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One day not too long ago my dear mother came to me and said; “If you are going to garden on the front porch will you please clean up the dirt afterwards?”

Always ready to accuse her of dementia (she does not have it) I replied that I had no idea what she was talking about. We both peered through the front windows on to the porch and yes, it was covered with dirt. I looked up and down the flower bed but saw nothing, figured it was a small woodland creature burying something. But upon scanning the potted plants, I saw that something sticking out and went to have a closer look. In this little pot was a fully wrapped protein bar. Mr. Squirrel  (Paul to his friends) had apparently found a snack somewhere and felt this was a good hiding place. He did not bury it totally though and it was a very funny sight. I left it alone and went about my business.  All the while thinking about some poor person who perhaps was lunching at the park and left their bag unattended for too long.

The next day I saw Paul in one of the hanging baskets in our back garden, he was swinging…eating his protein bar. The wrapper was folded down as he held it, nibbling away as if it were totally normal. I couldn’t believe it. Later that day I looked in this pot and found half the bar still in its wrapper, neatly “squirreled” away.  I guess it was at this point my mother decided to feed him.

I enjoy your mothers brownies.

I’ve heard tales of people who feed birds and squirrels, my elderly neighbor feeds the feral cats and has a few raccoons that sup with them on occasion; but raccoons and squirrels are no fools, they know there is a bigger score somewhere inside.  Think Ratatouille.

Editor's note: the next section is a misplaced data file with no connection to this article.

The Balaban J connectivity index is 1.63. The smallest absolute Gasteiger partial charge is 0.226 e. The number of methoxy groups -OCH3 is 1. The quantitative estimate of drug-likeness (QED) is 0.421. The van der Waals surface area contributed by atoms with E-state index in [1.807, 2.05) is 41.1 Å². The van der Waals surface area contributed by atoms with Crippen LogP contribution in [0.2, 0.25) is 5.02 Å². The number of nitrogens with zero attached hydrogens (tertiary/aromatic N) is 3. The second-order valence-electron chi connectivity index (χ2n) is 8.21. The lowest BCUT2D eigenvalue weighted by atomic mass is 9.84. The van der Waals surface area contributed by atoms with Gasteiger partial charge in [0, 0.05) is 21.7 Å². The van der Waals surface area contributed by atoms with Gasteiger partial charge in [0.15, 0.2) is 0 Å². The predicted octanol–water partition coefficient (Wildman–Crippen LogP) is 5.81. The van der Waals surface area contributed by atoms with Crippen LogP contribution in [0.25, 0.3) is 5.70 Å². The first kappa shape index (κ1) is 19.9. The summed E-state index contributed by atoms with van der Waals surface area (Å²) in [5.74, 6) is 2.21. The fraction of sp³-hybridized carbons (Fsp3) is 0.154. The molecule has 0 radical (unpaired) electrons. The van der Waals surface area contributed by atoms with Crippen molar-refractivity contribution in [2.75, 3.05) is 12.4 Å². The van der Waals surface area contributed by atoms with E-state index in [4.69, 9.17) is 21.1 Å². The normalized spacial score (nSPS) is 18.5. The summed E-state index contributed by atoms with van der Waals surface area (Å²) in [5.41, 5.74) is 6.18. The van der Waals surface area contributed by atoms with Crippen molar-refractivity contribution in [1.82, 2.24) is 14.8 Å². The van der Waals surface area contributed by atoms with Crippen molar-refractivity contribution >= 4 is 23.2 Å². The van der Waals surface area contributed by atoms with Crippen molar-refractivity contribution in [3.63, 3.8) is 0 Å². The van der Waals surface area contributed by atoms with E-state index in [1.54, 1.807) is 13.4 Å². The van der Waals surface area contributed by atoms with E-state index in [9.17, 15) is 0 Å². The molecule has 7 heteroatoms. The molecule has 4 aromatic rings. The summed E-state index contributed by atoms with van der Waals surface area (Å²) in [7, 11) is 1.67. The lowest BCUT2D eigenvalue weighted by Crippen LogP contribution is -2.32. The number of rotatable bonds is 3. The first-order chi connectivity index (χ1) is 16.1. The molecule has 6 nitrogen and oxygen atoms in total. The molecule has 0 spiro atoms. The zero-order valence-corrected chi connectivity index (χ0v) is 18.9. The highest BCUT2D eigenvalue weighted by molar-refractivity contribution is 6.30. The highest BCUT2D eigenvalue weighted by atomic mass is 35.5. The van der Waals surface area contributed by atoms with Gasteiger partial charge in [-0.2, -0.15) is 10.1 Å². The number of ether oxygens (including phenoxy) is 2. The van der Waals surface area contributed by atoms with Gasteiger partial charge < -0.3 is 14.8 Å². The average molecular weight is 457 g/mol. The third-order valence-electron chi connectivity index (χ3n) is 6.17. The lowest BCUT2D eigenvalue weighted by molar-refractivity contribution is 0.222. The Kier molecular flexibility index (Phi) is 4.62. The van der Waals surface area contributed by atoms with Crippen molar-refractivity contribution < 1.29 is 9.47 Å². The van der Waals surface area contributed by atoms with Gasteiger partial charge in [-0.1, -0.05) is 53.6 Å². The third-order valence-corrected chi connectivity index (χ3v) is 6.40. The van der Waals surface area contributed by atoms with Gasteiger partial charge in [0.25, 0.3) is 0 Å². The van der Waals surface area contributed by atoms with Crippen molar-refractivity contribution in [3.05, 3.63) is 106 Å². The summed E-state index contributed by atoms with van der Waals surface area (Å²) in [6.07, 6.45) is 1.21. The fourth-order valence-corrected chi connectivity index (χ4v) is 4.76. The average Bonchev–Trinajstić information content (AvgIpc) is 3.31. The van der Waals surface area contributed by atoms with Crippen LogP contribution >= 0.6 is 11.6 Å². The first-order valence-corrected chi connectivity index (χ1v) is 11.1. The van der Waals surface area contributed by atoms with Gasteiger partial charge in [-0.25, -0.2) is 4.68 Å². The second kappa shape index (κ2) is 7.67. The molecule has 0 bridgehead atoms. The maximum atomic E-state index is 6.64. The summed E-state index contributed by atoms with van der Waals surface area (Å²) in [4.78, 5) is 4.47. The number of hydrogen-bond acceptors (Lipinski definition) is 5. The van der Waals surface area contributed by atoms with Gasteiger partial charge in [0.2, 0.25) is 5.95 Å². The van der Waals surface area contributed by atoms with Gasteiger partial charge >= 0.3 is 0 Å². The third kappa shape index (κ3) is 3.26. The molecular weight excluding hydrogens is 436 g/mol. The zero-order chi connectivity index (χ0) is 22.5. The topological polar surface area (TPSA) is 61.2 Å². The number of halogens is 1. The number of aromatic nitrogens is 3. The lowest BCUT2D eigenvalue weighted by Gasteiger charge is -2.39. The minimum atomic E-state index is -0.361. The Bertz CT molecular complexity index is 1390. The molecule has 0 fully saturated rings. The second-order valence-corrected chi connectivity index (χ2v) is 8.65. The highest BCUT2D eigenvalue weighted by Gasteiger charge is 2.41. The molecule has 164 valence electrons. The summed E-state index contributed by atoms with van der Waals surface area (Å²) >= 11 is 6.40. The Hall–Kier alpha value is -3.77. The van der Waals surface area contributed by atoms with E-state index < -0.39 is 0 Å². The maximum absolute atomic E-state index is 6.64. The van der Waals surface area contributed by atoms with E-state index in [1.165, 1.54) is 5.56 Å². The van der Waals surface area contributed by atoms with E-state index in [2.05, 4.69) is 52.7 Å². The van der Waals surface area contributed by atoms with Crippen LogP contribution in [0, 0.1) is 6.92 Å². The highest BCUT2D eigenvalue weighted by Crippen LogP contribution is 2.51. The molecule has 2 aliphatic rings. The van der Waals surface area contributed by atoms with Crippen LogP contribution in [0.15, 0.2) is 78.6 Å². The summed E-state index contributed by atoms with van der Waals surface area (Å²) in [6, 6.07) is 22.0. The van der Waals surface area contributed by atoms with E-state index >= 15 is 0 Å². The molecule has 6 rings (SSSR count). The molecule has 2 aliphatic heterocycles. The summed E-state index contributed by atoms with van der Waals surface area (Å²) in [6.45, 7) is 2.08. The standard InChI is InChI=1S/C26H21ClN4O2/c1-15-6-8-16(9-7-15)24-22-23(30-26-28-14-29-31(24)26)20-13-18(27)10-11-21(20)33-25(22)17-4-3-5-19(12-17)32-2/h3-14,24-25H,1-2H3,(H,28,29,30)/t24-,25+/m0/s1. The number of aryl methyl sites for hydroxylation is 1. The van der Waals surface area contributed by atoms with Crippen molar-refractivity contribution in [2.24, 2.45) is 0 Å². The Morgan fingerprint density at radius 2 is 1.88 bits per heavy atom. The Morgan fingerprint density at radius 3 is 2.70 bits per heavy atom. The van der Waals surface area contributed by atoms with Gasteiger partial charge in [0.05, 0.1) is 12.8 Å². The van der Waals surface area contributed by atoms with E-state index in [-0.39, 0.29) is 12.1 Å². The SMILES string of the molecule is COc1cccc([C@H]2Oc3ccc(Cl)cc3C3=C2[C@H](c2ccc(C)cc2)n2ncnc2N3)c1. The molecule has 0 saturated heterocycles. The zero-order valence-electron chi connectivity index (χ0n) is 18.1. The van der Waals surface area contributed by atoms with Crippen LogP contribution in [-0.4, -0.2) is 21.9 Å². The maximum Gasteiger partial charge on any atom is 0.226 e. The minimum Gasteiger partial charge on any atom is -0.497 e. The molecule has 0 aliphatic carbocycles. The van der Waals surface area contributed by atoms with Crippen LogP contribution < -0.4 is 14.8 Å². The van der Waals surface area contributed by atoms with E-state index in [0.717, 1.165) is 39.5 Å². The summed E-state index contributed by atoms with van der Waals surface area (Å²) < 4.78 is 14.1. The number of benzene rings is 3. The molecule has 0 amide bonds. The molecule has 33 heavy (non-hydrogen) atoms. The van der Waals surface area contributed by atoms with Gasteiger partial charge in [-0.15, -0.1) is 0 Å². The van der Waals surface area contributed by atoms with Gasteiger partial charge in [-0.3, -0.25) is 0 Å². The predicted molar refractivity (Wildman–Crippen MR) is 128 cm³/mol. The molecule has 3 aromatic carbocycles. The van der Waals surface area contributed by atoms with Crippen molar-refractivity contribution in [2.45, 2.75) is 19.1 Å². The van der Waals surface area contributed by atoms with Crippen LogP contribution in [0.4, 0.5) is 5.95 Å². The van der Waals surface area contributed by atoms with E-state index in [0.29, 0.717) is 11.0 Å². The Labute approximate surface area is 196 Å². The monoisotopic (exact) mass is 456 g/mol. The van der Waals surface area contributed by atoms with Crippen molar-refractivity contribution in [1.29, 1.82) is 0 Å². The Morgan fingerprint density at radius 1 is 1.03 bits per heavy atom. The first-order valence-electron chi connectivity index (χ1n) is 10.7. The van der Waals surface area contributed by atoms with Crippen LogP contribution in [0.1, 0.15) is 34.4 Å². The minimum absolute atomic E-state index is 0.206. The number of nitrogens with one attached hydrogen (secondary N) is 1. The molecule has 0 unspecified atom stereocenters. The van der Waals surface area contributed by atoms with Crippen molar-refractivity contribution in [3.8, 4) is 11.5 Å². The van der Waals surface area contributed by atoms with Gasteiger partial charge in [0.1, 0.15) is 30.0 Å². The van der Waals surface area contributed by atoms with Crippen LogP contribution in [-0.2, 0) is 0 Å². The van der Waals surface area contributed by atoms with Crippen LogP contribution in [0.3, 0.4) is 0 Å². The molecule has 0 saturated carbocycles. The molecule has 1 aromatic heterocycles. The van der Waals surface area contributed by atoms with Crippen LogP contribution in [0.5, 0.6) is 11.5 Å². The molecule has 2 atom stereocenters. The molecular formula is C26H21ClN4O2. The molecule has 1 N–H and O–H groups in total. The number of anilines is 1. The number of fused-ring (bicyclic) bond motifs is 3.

Just recently my mother had another senior moment and accused me of eating her brownies and leaving crumbs all over the kitchen (clearly she believes I am a slob).  I denied the crime. Later that day she said she had found the thief, and his point of entry: the screen in the kitchen window had a big hole in it. A hole that was not there before.  Okay maybe there had been a tiny hole and Paul put his big, fat head in it, found he could squeeze that soft cartilage through and lo and behold, he discovered my mom’s famous brownies.

All of this has transpired over the last year. With the onset of Winter Wheat heels being left outside by the back door, stale Carr’s crackers and the occasional piece of rye, Paul (and his family Paulette and Paul Jr.) have moved in.

My mother simply closed the window and forgot about it but I knew I had to do something…and then I forgot about it. I also forgot to close the window after one of my mad cooking sessions and found him pinned against the window trying to allude me. Then 3 days ago I strolled into the kitchen and had the scare of my life. There was Paul, sitting on the bread board, nibbling crumbs! I yelled at him (totally normal) and he ran to the window. But in his shock he couldn’t find the hole he had made, and scrambled around the screen like a maniac. I kept telling him to get lost, and if he could speak I’m sure he would have replied that he was trying.

After that I decided (in my oh so brilliant fashion) to put a cookie sheet against the screen. I like to cook with the window open and I wasn’t going to have Paul ruin my cooking experience. It seemed to do the trick…until yesterday.

That morning I had made a Spanish tortilla, which takes a bit of time. The smells are wonderful though and it must have been torture to Mr. Squirrel. (We are back on formal terms) I made my tortilla, did the dishes, went about my day secure in my quick fix of the screen.

And then I heard a noise. Yes, Paul and his big butt had found a way around the cookie sheet and he was about to pounce on my (rather beautiful) tortilla. Again, I yelled at him; “GET OUT OF HERE!” The look of surprise he gives me with each bust is ridiculous. He really has a look of disdain on his face as though I were the interloper.

The problem now is how to fix the screen. If I get a new screen, he will probably just make another hole.

At the moment he is hanging upside down on a tree outside my window, staring at me.

This is war.